What is angiokeratoma?
Angiokeratoma is a condition in which small, dark spots appear on the skin. They can appear anywhere on your body. These lesions happen when tiny blood vessels called capillaries dilate, or widen, near the surface of your skin.
Angiokeratomas may feel rough to the touch. They often appear in clusters on the skin around the:
- labia majora
They can be mistaken for a rash, skin cancer, or a condition like genital warts or herpes. Most of the time, angiokeratomas are harmless and don’t need to be treated.
Angiokeratomas can sometimes be a symptom of an underlying condition, such as the rare genetic disorder known as Fabry disease (FD). You may need to see a doctor for treatment to prevent complications.
What are the different types?
Types of angiokeratoma include:
- Solitary angiokeratoma. These often appear alone. They’re often found on your arms and legs. They aren’t harmful.
- Angiokeratoma of Fordyce. These appear on the skin of the scrotum or vulva. They’re most commonly found on the scrotum in large clusters. This type can develop on the vulva of pregnant women. They’re not harmful but are prone to bleed if they’re scratched.
- Angiokeratoma of Mibelli. These result from dilated blood vessels that are closest to the epidermis, or the top layer of your skin. They’re not harmful. This type tends to thicken and harden over time in a process known as hyperkeratosis.
- Angiokeratoma circumscriptum. This is a much rarer form that appears in clusters on your legs or torso. You can be born with this type. It tends to morph in appearance over time, becoming darker or taking different shapes.
- Angiokeratoma corporis diffusum. This type is a symptom of FD. It can happen with other lysosomal disorders, which affect how cells function. These conditions are rare and have other noticeable symptoms, such as burning of the hands and feet or vision problems. These angiokeratomas are most common around the lower body. They can appear anywhere from the bottom of your torso to your upper thighs.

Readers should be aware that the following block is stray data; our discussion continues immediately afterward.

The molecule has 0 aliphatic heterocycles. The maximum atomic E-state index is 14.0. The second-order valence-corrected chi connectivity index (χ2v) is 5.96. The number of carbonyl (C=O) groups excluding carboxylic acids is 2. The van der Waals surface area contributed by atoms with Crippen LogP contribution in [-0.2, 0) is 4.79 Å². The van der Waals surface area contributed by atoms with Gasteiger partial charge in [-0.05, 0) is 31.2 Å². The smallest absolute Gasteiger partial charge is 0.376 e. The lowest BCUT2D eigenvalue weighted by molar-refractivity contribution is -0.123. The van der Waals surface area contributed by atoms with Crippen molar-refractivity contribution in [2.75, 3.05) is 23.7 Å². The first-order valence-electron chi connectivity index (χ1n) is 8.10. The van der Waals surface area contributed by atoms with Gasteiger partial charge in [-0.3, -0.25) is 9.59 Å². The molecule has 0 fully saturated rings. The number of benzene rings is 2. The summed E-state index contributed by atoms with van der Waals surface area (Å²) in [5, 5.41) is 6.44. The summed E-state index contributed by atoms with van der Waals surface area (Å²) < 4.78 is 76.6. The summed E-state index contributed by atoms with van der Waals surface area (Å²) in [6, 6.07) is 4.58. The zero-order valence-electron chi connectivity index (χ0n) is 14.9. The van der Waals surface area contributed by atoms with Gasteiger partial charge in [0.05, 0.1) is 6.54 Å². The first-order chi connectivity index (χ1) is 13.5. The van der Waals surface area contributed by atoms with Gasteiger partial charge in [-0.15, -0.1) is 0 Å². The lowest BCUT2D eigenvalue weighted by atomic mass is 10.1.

What are the symptoms?
The exact shape, size, and color can vary. You can also have additional symptoms if you have an associated condition, such as FD.
In general, angiokeratomas display the following symptoms:
- appear as small- to medium-sized bumps from 1 millimeter (mm) to 5 mm or in jagged, wart-like patterns
- have a dome-like shape
- feel thick or hard on the surface
- show up alone or in clusters of only a few to nearly a hundred
- are dark-colored, including red, blue, purple, or black
Angiokeratomas that have just appeared tend to be reddish in color. Spots that have been on your skin for a while are usually darker.
Angiokeratomas on the scrotum may also appear along with redness across a large area of the scrotum. Angiokeratomas on the scrotum or vulva may also bleed more easily when scratched than those on other parts of your body.
If you have a condition like FD that’s causing angiokeratomas to appear, other symptoms you might experience include:
- acroparesthesias, or pain in your hands and feet
- tinnitus, or ringing sound in your ears
- corneal opacity, or cloudiness in your vision